A useful definition is that a brand is the sum total of all that is known, thought, felt and perceived about your company, service or product. Branding, then, is the process of making products and companies into brands – the consistent and disciplined way a company communicates a brand’s essence to the public. Consumers’ response to the brand revolves around the brand’s image. This makes the concept an essential input into marketing strategy since a positive, strong brand image will presumably lead to choosing a particular brand.
In this piece we are going to run through a few of the more useful brand measurement approaches we have encountered, or developed for our use.
Brand measurement is being practiced by a fairly broad range of users, and in a number of different ways. Many corporate clients are already doing some form of brand measurement themselves. Their agencies and consultants are also providing that expertise where needed. Basic awareness and brand tracking research is being done at the corporate and ad agency level. The more sophisticated methodologies are probably being used by the branding firms, other marketing service providers, and by the some clients themselves.
We have seen a number of very effective methodologies being offered to clients. There is no shortage of approaches. Frankly, we think they have more things in common than not. And that includes our own. The benchmarking techniques (the various ‘scorecards’)-like brand equity, reputation, retention, permission-serve to identify the key drivers to brand perceptions and behavior, and some also establish metrics which can be tracked over time. What permits this are any number of statistical techniques-such as multidimensional scaling, logit analysis, correspondence analysis, conjoint/choice modeling, etc., and even basic analyses like regression and analysis of variance (ANOVA).
Choice Modeling of Brand EquityConceptually, we place brand measurement within a brand equity framework based on random utility theory:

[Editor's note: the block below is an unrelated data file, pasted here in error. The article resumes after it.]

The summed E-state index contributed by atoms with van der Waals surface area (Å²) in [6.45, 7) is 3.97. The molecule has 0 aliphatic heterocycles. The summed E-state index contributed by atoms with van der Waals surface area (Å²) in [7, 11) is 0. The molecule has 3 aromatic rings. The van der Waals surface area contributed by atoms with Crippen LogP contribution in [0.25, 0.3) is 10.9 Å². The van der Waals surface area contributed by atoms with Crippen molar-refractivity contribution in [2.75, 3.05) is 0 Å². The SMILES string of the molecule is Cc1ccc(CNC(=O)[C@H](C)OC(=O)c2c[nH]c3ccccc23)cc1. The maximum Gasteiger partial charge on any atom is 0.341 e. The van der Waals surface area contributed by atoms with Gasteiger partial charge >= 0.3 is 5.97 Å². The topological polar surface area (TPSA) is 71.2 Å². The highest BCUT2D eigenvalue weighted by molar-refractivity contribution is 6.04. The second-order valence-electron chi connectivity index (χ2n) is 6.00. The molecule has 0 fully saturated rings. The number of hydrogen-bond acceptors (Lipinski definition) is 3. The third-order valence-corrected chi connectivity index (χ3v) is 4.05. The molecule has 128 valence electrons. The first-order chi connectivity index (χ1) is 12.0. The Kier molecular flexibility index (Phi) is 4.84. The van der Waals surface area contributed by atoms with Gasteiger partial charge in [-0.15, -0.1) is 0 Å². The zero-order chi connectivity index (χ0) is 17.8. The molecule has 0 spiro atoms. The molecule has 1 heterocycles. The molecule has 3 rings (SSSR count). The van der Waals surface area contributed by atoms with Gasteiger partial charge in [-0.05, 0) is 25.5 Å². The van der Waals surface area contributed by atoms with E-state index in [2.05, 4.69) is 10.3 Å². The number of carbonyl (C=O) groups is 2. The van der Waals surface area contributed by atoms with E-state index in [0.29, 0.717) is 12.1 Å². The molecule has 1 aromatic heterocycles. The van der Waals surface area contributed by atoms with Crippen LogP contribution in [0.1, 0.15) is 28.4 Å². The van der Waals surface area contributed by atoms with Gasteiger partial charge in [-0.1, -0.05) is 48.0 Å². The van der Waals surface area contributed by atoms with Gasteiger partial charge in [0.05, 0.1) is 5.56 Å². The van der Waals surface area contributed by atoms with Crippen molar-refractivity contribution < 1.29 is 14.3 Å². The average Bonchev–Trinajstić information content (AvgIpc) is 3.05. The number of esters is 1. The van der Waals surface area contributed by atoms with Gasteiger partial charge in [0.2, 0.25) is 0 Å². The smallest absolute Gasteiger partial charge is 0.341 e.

Achieving strong brand differentiation is absolutely fundamental to building a compelling brand relationship with customers.
Brand equity can be thought of as the differential effect of brand knowledge on consumer response to the marketing of the brand.
Brand knowledge comprises two components:
Brand awareness (brand recognition and brand recall)- knowledge of the brand in memory and the ability to recall it; and
Brand image – consumer perceptions about a brand held in consumers’ minds (ideally, favorable, strong, and unique brand associations).
Fundamentally, high levels of brand awareness and a positive brand image should increase the probability of brand choice. That is the fundamental goal of managing one’s brand.
The questionnaire design typically used includes questions that measure both of these brand knowledge components:
Awareness measures to evaluate brand recall and recognition;
Projective and multivariate statistical techniques to compare a brand’s image to competitor brands. The principal analyses typically used are regression, correspondence analysis, and multidimensional scaling.
Brand equity only exists as a function of consumer choice in the marketplace. And although marketing and communications efforts can create and change brand images, brand equity comes into being when a consumer chooses a product or service. Hence, a brand or a corporation does not possess brand equity, but is attributed equity by the consumer. Brand equity occurs when the consumer is familiar with the brand and holds some favorable, strong, and unique brand associations in memory.
A Framework of Brand Equity Formation
Basic Brand Trackingis a scorecard that permits a brand equity assessment of a brand. Measuring brand equity provides clients with a basis for judging the effectiveness of brand building activities and helps them diagnose exactly how the brand, as an asset, is progressing over time (measuring, for example, growth in awareness, familiarity, commitment, etc-compared to key competitors). The assessment helps identify the critical forces behind a brand’s success, failure, and all points in between, to improve the effectiveness of brand building activities. By design, there is a benchmark measurement followed a subsequent follow-up wave(s). A benchmark study provides the framework for this comparison over time. In the case of SuperBrand, a current US survey could serve as a benchmark against subsequent European studies and other waves within the US market. These are used to measure SuperBrand brand equity movement after, say, a targeted advertising campaign.